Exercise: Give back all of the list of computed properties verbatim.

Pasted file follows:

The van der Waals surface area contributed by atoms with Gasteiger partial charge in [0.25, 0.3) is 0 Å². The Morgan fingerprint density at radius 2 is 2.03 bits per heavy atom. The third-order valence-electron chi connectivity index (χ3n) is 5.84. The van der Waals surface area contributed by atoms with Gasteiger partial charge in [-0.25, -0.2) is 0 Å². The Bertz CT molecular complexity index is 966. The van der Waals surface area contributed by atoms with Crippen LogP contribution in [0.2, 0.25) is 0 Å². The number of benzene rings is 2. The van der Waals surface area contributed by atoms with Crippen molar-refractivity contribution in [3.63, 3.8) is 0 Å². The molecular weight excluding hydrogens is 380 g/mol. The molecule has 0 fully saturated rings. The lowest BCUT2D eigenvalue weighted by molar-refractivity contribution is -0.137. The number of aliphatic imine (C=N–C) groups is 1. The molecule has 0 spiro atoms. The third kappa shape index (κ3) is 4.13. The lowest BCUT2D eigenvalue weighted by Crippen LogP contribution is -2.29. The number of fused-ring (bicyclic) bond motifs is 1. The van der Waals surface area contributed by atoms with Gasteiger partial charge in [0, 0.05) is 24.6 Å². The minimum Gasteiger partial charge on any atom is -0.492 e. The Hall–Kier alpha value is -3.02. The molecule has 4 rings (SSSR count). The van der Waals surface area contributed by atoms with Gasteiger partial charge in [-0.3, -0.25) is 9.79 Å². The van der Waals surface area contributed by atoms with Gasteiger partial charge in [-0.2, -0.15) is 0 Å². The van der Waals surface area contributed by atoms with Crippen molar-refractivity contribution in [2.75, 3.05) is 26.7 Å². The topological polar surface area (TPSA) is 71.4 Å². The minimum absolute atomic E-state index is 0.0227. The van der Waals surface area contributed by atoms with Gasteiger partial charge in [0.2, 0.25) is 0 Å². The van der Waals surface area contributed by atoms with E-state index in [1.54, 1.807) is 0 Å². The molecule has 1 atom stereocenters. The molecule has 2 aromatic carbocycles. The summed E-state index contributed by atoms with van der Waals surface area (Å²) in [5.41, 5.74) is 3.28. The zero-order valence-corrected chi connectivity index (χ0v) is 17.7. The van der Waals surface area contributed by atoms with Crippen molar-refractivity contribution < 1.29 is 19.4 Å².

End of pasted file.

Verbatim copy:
The van der Waals surface area contributed by atoms with Gasteiger partial charge in [0.25, 0.3) is 0 Å². The Morgan fingerprint density at radius 2 is 2.03 bits per heavy atom. The third-order valence-electron chi connectivity index (χ3n) is 5.84. The van der Waals surface area contributed by atoms with Gasteiger partial charge in [-0.25, -0.2) is 0 Å². The Bertz CT molecular complexity index is 966. The van der Waals surface area contributed by atoms with Crippen LogP contribution in [0.2, 0.25) is 0 Å². The number of benzene rings is 2. The van der Waals surface area contributed by atoms with Crippen molar-refractivity contribution in [3.63, 3.8) is 0 Å². The molecular weight excluding hydrogens is 380 g/mol. The molecule has 0 fully saturated rings. The lowest BCUT2D eigenvalue weighted by molar-refractivity contribution is -0.137. The number of aliphatic imine (C=N–C) groups is 1. The molecule has 0 spiro atoms. The third kappa shape index (κ3) is 4.13. The lowest BCUT2D eigenvalue weighted by Crippen LogP contribution is -2.29. The number of fused-ring (bicyclic) bond motifs is 1. The van der Waals surface area contributed by atoms with Gasteiger partial charge in [0, 0.05) is 24.6 Å². The minimum Gasteiger partial charge on any atom is -0.492 e. The Hall–Kier alpha value is -3.02. The molecule has 4 rings (SSSR count). The van der Waals surface area contributed by atoms with Gasteiger partial charge in [-0.3, -0.25) is 9.79 Å². The van der Waals surface area contributed by atoms with Gasteiger partial charge in [-0.2, -0.15) is 0 Å². The van der Waals surface area contributed by atoms with Crippen molar-refractivity contribution in [2.75, 3.05) is 26.7 Å². The topological polar surface area (TPSA) is 71.4 Å². The minimum absolute atomic E-state index is 0.0227. The van der Waals surface area contributed by atoms with Gasteiger partial charge in [0.2, 0.25) is 0 Å². The van der Waals surface area contributed by atoms with E-state index in [1.54, 1.807) is 0 Å². The molecule has 1 atom stereocenters. The molecule has 2 aromatic carbocycles. The summed E-state index contributed by atoms with van der Waals surface area (Å²) in [5.41, 5.74) is 3.28. The zero-order valence-corrected chi connectivity index (χ0v) is 17.7. The van der Waals surface area contributed by atoms with Crippen molar-refractivity contribution < 1.29 is 19.4 Å².